To summarize quoting Krämer (2010): “metal hyper-accumulators will be instrumental in the development of systems biology approaches toward an integrated understanding of plant metal homeostasis” and Erskine et al. (2013): “to prevent continued biodiversity loss and to benefit from the unique adaptive mechanisms that exclude, tolerate, and even accumulate toxic metals in mine site rehabilitation, metallophytes must be recognized as vital asset at developmental stage of a mining operation.” From this perspective identification of canga metallophytes appears an obvious direction to pursue.

Other Physiological Adaptation of the Canga Plants

Besides metal tolerance and similar to the Australian BIFs (Table 1), canga plant community is known for its overall resilience to water scarcity (Jacobi et al., 2007). Rocky plant communities found in IQ are home to largest group of resurrection plants in Brazil, being able to tolerate almost complete desiccation by partial or complete loss of their above-ground organs during periods of severe drought. Less drastic adaptations include thick, waxy, imbricate leaves; guard cells sunken into pits; extensive and deep root systems; presence of water storing organs, e.g., pseudo-bulbs in orchids. Some plants, such as Clusa trees, are characterized by CAM photosynthesis, which allow them to keep guard cells shut during the day, by using night acquired CO2 stored in the organic acid malate. Slow growth rates of the canga plant species may be seen as yet another adaptation to water shortage. In stressful environments plants accumulate rather than spend their resources (carbon and water) in expense of growth, to avoid starvation if the conditions get worse (Skirycz et al., 2011).

Canga, Metabolites, and Medicinal Plants

To our knowledge, there is not an adequate molecular understanding of the physio-morphological traits that allow canga plants to thrive in their stressful environment. Of course parallels can be made from model plants but particulars need investigation. The potential of interesting findings can be demonstrated by available metabolite data. Many of the IQ plant species, present also in canga, were investigated for their metabolite profiles. These plants were those with reported medicinal properties and metabolite analysis was performed to investigate plausible agents responsible for the observed therapeutic affects (Table 2). Although these studies did not aim at understanding plant physiology, they revealed a richness of secondary metabolites associated with IQ ecosystem, with some of the compounds being well known for their involvement in plant stress responses. For example flavonols play a role in oxidative stress associated with drought and high UV (Skirycz et al., 2007) and past findings point to role of anthocyanin in metal complexion (Hale et al., 2001). Based on existing data, we believe that more comprehensive metabolite profiling of the canga plant species will shed light on the environmental adaptation of this unique rocky outcrop.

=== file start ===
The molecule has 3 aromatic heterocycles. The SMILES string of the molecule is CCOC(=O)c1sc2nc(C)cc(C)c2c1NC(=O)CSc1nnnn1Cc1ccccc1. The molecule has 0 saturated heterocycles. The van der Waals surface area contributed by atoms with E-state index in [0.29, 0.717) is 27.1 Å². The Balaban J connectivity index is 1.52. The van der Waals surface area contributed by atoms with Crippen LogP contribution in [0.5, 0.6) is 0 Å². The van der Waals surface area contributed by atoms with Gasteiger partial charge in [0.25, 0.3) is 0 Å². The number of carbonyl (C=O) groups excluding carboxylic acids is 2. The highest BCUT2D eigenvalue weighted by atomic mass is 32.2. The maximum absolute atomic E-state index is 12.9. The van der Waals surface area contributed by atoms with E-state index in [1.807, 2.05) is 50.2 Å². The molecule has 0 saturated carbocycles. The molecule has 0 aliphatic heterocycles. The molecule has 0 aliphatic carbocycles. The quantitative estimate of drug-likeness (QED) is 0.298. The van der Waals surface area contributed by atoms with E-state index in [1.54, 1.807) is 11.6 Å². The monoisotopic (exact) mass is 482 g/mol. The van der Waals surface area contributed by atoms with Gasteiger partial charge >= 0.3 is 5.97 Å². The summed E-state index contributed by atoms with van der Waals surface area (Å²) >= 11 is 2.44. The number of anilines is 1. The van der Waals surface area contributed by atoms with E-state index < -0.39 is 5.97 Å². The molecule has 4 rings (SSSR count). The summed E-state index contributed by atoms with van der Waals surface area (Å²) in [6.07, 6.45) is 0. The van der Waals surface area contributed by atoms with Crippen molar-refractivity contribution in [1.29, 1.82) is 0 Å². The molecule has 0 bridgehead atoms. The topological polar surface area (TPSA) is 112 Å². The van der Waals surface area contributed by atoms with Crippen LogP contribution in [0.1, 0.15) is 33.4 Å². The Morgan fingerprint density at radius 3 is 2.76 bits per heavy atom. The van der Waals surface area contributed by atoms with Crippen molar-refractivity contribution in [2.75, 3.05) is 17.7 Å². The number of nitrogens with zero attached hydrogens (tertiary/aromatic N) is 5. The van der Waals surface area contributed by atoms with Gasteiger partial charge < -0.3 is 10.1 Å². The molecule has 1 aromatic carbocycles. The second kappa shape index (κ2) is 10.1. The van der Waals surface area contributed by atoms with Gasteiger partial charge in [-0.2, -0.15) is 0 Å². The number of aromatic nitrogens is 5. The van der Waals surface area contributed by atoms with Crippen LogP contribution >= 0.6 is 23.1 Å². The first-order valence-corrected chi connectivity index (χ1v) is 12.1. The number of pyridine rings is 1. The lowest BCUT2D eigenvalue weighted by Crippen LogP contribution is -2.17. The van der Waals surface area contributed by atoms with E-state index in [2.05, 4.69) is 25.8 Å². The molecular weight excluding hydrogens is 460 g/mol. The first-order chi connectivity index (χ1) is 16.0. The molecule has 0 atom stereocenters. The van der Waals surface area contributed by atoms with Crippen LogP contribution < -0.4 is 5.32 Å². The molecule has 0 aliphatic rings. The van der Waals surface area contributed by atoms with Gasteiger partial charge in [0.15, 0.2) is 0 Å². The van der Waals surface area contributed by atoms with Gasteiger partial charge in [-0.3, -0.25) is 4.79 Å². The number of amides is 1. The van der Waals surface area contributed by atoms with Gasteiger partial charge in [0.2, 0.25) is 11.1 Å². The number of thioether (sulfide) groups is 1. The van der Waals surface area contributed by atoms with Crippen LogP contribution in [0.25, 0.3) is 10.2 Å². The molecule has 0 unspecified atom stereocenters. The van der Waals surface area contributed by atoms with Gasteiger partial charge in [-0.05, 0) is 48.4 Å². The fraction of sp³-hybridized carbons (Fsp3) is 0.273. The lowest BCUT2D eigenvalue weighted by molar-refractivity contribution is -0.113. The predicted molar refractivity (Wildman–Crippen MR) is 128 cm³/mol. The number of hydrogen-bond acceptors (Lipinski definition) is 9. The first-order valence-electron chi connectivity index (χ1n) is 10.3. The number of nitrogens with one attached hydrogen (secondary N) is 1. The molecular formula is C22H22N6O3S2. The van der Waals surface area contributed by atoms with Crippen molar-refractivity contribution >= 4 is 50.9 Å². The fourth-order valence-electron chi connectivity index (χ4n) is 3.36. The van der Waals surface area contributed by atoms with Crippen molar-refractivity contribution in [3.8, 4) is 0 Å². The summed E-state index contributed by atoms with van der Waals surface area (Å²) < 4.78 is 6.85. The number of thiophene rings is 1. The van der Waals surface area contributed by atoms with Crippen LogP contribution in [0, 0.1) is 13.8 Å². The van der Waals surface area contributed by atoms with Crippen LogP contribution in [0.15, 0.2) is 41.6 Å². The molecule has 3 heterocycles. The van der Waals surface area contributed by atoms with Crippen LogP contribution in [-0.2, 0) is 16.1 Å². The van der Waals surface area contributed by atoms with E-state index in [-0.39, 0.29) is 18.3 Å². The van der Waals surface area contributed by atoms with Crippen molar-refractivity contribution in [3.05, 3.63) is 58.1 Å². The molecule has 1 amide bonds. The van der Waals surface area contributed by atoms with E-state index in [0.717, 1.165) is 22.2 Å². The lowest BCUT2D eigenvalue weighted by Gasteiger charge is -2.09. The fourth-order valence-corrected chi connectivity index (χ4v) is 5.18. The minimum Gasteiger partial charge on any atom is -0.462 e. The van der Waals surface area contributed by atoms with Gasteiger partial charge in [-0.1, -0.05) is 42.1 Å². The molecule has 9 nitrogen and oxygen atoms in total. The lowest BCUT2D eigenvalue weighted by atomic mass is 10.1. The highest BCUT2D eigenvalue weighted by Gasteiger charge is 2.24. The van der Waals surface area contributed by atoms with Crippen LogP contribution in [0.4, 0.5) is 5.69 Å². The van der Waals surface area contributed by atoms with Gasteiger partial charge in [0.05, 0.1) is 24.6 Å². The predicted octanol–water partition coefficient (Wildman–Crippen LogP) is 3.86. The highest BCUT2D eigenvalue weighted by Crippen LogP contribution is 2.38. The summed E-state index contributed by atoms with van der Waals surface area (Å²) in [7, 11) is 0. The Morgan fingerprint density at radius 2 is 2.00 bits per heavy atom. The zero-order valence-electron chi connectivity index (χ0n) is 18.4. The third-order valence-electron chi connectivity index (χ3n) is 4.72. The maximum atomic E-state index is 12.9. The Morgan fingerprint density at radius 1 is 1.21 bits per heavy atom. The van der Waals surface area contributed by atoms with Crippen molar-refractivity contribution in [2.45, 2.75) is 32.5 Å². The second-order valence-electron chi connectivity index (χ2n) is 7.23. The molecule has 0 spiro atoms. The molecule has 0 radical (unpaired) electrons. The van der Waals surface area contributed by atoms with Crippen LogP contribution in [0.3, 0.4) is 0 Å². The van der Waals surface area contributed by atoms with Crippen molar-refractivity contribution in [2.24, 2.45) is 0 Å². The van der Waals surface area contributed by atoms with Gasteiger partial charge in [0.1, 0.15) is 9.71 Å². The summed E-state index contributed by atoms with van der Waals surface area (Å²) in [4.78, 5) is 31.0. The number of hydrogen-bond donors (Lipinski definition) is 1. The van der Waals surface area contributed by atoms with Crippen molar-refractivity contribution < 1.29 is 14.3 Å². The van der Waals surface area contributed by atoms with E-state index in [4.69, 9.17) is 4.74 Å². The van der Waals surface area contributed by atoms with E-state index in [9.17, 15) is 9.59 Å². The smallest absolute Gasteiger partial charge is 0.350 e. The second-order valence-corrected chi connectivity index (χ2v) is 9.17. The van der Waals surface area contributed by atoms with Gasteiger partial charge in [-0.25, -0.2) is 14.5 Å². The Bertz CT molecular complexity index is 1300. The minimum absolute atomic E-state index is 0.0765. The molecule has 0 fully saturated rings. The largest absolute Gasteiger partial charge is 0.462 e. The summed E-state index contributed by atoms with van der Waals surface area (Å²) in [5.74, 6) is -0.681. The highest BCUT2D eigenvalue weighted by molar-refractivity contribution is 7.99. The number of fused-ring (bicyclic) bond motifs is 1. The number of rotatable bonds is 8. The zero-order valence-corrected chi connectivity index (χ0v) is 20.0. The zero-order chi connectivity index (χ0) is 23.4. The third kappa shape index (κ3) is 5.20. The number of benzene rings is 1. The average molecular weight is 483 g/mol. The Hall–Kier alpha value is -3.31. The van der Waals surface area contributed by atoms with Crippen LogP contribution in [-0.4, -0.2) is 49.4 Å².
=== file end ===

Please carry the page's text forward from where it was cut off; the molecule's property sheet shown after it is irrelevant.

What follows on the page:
TABLE 2
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TABLE 2. Examples of secondary metabolites found in plant species from Minas Gerais (MG) and identified in canga outcrop by Jacobi et al. (2007).

Touching upon medicinal plants, it is interesting to mention the small tree Pilocarpus microphyllus (popular name jaborandi) endemic to Brazil and found in Flona de Carajas, where its associated with forest clearings and poor soils such as those present in canga. Leaves of Pilocarpus are collected by local communities and sold to pharmaceutical companies as source of the FDA approved anti-glaucome drug Timpilo (Costa, 2012). The main constituent of Timpilo is pilocarpine, an imidazole alkaloid inaccessible for cheap organic synthesis. To avoid irreversible depletion of the wild population, pilocarpine collection is regulated by the environmental agencies. Because of its value for the local community jaborandi is considered one of the key plants for post-mining re-vegetation. Unfortunately, when cultivated Pilocarpus gives low levels of pilocarpine. It is thought that one of the reasons for this is the lack of environmental stressors (e.g., metals or low soil pH) that boost pilocarpine production in the wild. We believe that the molecular understanding of pilocarpine synthesis would shed light on jaborandi adaptation to disturbed environments. In turn, this may result in income generation for local communities and the pharmaceutical industry, as well as environmental benefits arising from more effective conservation and restoration practices of the mining industry.

How to Protect and Restore?